The director of the Executive Office for Immigration Review (EOIR) recently issued a policy memorandum that is designed to address “dark” or unused courtrooms in immigration courts nationwide. The policies outlined in this memorandum were to take effect May 1, 2019.
The memo noted that as of July 2017, more than 100 immigration courtrooms were not in use on Fridays. The director attributed these “lost opportunities” to delays in hiring more judges and overlapping alternative work schedules. The memo goes on to set forth various policies for ensuring that all available courtrooms are being used every day during normal operating hours.
More specifically, the director stated that EOIR would take the appropriate steps to address gaps in court scheduling so that they no longer exist, well in advance of any planned hearings. Nonetheless, the director went on to formalize the policy that there should never be an unused court room any day of the week during normal business hours, unless there a judge is unavailable. If judges are not physically available, the director continued, then they should be made available by video teleconferencing (VTC).
The memo also informs immigration court judges that those with small dockets may be reassigned to hear cases in other courts with heavier dockets, either in person at nearby courts or via VTC. EOIR also may reassign cases permanently to other courts that have less of a backlog of cases. Judges must hear a sufficient number of cases to ensure that they meet the previously announced performance measures of closing a certain number of cases per year. Furthermore, if an immigration judge continues a hearing more than 30 days prior to the hearing date, then they should make sure that another hearing fills that empty spot in the court schedule. Supervisory immigration judges also are to hear cases at least a minimum number of days per month to help address the dark courtroom issue. In fact, if an immigration judge is not using a courtroom due to administrative duties, then the courtroom should be filled by supervisory judges, judges via VTC, or recently retired immigration judges, some of whom are still hearing cases.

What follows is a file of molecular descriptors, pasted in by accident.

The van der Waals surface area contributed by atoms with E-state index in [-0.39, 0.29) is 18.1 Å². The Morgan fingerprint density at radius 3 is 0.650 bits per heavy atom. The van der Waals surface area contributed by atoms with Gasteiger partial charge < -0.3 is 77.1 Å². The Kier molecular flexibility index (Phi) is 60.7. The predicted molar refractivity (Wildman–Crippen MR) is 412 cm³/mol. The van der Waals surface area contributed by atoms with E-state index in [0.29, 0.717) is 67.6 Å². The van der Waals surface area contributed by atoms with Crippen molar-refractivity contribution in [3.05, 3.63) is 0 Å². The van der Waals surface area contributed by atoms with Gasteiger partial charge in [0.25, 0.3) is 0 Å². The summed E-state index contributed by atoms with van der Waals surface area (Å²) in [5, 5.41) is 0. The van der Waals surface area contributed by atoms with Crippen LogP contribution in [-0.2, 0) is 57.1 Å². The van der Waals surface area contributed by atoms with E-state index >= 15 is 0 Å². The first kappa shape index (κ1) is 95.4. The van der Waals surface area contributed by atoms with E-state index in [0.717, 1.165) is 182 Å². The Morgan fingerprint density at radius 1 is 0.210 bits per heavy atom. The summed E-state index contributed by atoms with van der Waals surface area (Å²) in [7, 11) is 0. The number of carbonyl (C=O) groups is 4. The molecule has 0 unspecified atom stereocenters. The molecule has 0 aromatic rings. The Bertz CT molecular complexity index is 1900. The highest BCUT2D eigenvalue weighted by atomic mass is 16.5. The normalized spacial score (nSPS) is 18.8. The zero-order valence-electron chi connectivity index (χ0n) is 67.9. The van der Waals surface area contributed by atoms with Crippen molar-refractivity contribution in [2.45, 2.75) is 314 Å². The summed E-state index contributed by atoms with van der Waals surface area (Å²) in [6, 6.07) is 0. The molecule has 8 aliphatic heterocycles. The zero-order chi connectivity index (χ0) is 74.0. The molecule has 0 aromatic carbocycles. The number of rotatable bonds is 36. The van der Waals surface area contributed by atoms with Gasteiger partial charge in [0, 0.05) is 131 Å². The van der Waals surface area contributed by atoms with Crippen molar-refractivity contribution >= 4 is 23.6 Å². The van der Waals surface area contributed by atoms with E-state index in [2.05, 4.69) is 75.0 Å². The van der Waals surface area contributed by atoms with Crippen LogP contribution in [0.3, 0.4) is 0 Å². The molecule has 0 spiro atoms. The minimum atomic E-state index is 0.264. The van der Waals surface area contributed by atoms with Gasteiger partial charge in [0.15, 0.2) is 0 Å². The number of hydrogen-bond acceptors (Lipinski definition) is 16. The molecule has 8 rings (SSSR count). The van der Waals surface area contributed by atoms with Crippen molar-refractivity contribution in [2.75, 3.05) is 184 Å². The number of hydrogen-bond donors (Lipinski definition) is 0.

No matter the type of immigration issue you are facing, the skilled and knowledgeable immigration lawyers of Peek & Toland are here to assist you. We handle many different types of immigration cases every day and have the kind of strategic experience and skills that are necessary to reach the desired outcome. By calling our office as quickly as possible after your legal issue arises, we will have the best opportunity to successfully resolve your immigration law case.